Volume 23: Pages 237-241, 2010
Nonlinear gauge interactions: A possible solution to the “measurement problem” in quantum mechanics
Johan Hansson 1
1Department of Physics, Lulea˚ University of Technology, SE-971 87 Lulea˚, Sweden
Two fundamental and unsolved problems in physics are as follows: (i) the resolution of the “measurement problem” in quantum mechanics and (ii) the quantization of strongly nonlinear (non-Abelian) gauge theories. The aim of this paper is to suggest that these two problems might be linked and that a mutual simultaneous solution to both might exist. We propose that the mechanism responsible for the “collapse of the wave function” in quantum mechanics is the nonlinearities already present in the theory via non-Abelian gauge interactions. Unlike all other models of spontaneous collapse, our proposal is, to the best of our knowledge, the only one that does not introduce any new elements into the theory. A possible experimental test of the model would be to compare the coherence lengths—here defined as the distance over which the quantum mechanical superposition is still valid—e.g., electrons and photons in a double-slit experiment. The electrons should have a finite coherence length, while photons should have a much longer coherence length (in principle infinite, if gravity–a very weak effect indeed unless we approach the Planck scale–is ignored).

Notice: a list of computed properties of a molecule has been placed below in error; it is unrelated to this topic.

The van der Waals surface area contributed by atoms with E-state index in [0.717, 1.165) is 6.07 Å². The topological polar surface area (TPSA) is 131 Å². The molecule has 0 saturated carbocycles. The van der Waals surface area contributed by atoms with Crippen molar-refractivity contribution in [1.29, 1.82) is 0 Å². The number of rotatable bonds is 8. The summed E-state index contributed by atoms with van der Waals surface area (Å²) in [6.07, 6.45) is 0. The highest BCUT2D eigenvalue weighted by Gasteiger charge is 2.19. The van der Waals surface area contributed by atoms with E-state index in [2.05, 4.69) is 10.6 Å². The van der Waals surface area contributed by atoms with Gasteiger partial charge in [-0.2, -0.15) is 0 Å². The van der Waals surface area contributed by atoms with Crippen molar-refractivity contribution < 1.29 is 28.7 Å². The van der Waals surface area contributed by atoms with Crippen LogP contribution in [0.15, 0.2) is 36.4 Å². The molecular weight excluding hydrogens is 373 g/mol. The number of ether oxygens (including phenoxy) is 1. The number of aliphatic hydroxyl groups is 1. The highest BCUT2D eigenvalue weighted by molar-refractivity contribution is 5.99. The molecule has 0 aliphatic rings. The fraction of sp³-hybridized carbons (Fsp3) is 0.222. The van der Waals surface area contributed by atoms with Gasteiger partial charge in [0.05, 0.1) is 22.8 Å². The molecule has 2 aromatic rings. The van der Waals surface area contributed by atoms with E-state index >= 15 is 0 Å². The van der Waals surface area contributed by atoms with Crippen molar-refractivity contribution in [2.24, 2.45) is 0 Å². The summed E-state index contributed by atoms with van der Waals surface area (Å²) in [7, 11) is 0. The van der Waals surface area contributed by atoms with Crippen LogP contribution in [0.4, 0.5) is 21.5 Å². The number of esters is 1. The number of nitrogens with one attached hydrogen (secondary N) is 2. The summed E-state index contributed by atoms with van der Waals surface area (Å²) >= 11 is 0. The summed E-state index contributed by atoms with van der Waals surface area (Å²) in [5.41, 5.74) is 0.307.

Keywords: Quantum Mechanics, Measurement Problem, Gauge Theory, Non-Abelian, Nonlinear Self-Induced Wave function Collapse
Received: September 2, 2009; Accepted: December 26, 2009; Published Online: March 12, 2010